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  2. I’d prefer a bit of a mooch round a canal any day in preference to the horrors of Shakespeare flavoured Harry Potter theme park. I think I was dragged through some of the bard’s works at school but found them written in a language that wasn’t very engaging. Don’t know if I’d rate them now, suspect not.
    Nice photos!

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  3. So, a lazy holiday on the canals might not be all black and white after all?

    Had to learn all about the canals when we did the industrial revolution for O level history, and that was a few weeks ago!

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    1. Always fancied a hol on the canals but I would have to get Mrs H fit to operate all them locks!
      Didn’t learn too much about the industrial revolution at school (don’t know if we learned much at all) but I can’t pass a canal by without having a good look, amazed at how much work went into them also being an ex-boat builder love some of them old barges.

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  4. First off, I do like the mono shots – they bring with them an additional vintage feel. Thanks for the interesting Bard background, I am sure he took inspiration from JK Rowling. Survived mandatory read of the works in my middle education years, but very little on the background of the author (including never knowing where he was born until now ha). Also means I suck at Jeopardy. On the dark side, definitely curse his followers (as in Eugene Schieffelin) for bringing over those damn Starlings. Nice read.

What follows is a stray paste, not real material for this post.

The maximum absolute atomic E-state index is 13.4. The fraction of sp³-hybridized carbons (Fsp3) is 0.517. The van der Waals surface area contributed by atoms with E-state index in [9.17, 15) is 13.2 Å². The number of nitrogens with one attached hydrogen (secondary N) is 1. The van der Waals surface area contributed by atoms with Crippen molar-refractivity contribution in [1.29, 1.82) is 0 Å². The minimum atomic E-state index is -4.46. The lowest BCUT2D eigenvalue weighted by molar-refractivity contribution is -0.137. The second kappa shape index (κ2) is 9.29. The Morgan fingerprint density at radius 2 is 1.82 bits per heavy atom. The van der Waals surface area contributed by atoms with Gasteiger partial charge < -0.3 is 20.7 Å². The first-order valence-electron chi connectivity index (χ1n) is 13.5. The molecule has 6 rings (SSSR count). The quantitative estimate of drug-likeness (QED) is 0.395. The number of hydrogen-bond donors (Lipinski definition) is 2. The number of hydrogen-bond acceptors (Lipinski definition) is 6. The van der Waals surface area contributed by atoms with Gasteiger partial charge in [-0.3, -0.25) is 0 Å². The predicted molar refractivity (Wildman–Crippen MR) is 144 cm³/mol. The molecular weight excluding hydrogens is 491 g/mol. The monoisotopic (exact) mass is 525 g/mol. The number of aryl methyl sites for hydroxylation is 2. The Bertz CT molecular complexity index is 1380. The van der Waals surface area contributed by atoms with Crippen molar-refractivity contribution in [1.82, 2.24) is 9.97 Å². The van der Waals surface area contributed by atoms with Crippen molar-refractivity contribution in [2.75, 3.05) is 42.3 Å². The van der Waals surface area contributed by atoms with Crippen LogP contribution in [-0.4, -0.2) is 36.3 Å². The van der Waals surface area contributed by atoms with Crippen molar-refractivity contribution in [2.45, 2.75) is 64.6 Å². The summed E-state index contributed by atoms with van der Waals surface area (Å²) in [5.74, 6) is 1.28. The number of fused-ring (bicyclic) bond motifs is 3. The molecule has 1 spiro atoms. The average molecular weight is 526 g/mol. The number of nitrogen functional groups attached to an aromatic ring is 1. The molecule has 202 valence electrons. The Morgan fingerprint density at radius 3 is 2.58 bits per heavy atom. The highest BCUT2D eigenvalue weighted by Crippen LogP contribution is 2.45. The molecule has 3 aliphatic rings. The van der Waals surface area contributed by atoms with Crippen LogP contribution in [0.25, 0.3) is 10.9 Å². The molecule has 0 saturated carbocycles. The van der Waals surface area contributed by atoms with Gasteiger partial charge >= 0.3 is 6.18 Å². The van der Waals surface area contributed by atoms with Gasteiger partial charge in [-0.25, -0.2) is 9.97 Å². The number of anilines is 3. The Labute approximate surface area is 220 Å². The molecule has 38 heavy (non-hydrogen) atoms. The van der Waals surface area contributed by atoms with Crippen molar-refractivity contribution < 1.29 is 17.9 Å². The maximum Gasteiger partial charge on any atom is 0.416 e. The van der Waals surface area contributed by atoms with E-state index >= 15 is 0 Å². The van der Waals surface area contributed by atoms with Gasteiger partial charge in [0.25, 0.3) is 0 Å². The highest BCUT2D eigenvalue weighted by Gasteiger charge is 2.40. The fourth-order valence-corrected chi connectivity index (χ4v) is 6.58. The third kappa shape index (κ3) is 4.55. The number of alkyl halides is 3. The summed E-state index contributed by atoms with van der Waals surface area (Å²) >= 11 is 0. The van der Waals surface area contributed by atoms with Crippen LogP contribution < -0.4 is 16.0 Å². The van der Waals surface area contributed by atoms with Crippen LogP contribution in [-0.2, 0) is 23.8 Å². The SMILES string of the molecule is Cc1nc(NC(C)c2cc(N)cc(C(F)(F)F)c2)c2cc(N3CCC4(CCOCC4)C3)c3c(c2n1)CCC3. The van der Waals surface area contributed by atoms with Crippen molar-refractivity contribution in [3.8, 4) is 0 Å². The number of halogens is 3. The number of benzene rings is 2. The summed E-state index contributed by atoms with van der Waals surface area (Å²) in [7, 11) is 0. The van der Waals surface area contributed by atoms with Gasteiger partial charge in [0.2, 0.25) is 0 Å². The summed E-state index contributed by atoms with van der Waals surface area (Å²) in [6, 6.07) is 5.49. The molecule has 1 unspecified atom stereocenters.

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    1. Thanks B. Another reason for using mono was that in each shot there was some very bright unnatural colour, for example the rowers were in fluorescent clothing, which sort of took your eye of the bigger picture!
      Old Will’s birth place is kind of famous over here but as you can see from my observations I wasn’t overly keen on the place. I do however like a bit of Harry Potter (had to really as the daughter kept watching the dvds) and several years ago we visited the film studios which house all the props and sets, it was absolutely brilliant.

      Liked by 1 person

    1. Thanks Tanja. You might guess I was not overly impressed with the town but if you get the chance to visit don’t let my mumblings put you off, I’m sure it has a lot more to offer and a warm sunny day could help.

      Liked by 1 person

  5. I learned just enough of The Bard of Avon in school to become adept at mangling quotes from his works. Usually in a profane manner. At inappropriate times.

    Thank goodness you found the water! Fascinating efforts to create working waterways! I’ve always been interested in how humans have learned to use water resources to advantage.

    Black and white images fit the tone of your post perfectly.

    Liked by 1 person